Oil giant BP has been fined £7,000 following an oil leak in the North Sea.
About 95 tonnes of oil was released into the sea 75 miles west of Shetland as BP prepared to start production from a newly drilled well on the Clair Phase 1 offshore installation.
An investigation by the Department for Business, Energy and Industrial Strategy found a process failure resulted in the “significant amount” of oil leaking, which had the potential to cause “significant harm” to the environment.
The incident happened on October 2 2016, and today Sheriff Graeme Napier criticised the delay in the matter coming to court, branding it a “matter of concern”.
Representing BP, solicitor Katherine Metcalfe called in from Glasgow to lodge a guilty plea of contravening the Offshore Petroleum Activities (Oil Pollution Prevention and Control) Regulations 2005.
The court heard that BP had intended to start production from the platform, but because it was not a routine operation, a specific written procedure was prepared by bosses which was to be followed.
Regular water sampling should have been in place with results fed back to the control room, the investigation found, and written procedure was not specific on when results should be provided or when control should request late results.
As a result the crude oil was discharged into the North Sea.
The court heard that at about 10.15am on October 2, the platform was immediately shut down after it was noticed that the sea around it had gone dark.
Investigations revealed that 95 tonnes of oil had made its way into the sea. However, due to the weather conditions, there was no significant impact to the environment as the oil was taken out to the North Atlantic where it would have been dispersed over a few days.
Sheriff Napier said: “Taking all matters into account, including that the matter has been hanging over the company for an extended period of time it seems to me that the appropriate starting point for a penalty is £9,500.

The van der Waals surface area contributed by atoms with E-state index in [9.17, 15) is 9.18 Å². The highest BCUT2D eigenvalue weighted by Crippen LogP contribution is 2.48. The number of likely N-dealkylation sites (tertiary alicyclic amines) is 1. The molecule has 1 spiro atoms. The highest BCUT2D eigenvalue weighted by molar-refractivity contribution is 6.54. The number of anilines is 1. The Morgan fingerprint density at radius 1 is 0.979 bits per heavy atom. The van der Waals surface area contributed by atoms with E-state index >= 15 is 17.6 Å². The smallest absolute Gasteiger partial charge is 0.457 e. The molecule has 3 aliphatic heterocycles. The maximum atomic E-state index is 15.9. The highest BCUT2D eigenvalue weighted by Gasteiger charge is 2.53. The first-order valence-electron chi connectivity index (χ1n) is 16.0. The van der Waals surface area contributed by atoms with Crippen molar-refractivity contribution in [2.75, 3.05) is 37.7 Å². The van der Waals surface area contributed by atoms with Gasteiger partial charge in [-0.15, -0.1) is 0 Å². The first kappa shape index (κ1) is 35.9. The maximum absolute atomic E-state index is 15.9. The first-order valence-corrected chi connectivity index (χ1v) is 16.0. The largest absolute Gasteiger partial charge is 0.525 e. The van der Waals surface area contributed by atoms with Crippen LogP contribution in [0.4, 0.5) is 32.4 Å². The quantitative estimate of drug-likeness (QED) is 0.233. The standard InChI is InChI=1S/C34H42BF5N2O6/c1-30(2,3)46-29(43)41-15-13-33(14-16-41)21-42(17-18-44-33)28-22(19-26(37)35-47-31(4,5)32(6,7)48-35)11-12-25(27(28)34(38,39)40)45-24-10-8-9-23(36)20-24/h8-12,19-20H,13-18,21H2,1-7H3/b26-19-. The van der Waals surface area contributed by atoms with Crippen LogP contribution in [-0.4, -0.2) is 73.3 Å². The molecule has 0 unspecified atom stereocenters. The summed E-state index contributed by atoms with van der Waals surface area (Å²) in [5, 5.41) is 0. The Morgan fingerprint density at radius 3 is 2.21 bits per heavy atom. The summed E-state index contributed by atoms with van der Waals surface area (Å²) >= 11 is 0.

“As I am required to do I will give credit for the early plea and reduce that fine to £7000 which will be payable within 28 days.”
Alistair Duncan, head of the Crown Office’s health and safety investigation unit said the lack of “robust procedures” could have had serious consequences.
He added: “The lack of sufficiently robust procedures could have had a significant environmental impact, had these issues not been addressed.
“”Thankfully there was no significant impact to the environment as a result of this incident and the company has introduced improved procedures since then.
“Hopefully this prosecution will serve as a reminder that failing to have sufficiently robust procedures and adhere to the regulations can have potentially serious consequences.”
A spokesman for BP said: “Safety is BP’s core value and our operations are grounded in the principles of no accidents, no harm to people and no damage to the environment.
“On this occasion in 2016, we regrettably fell short of these high standards. While there was no injury to people or significant impact on the environment, this incident should not have happened.
“In the period immediately after this incident, we carried out a thorough investigation and applied lessons learned. We remain as committed as ever to maintaining safe and reliable operations across our business.”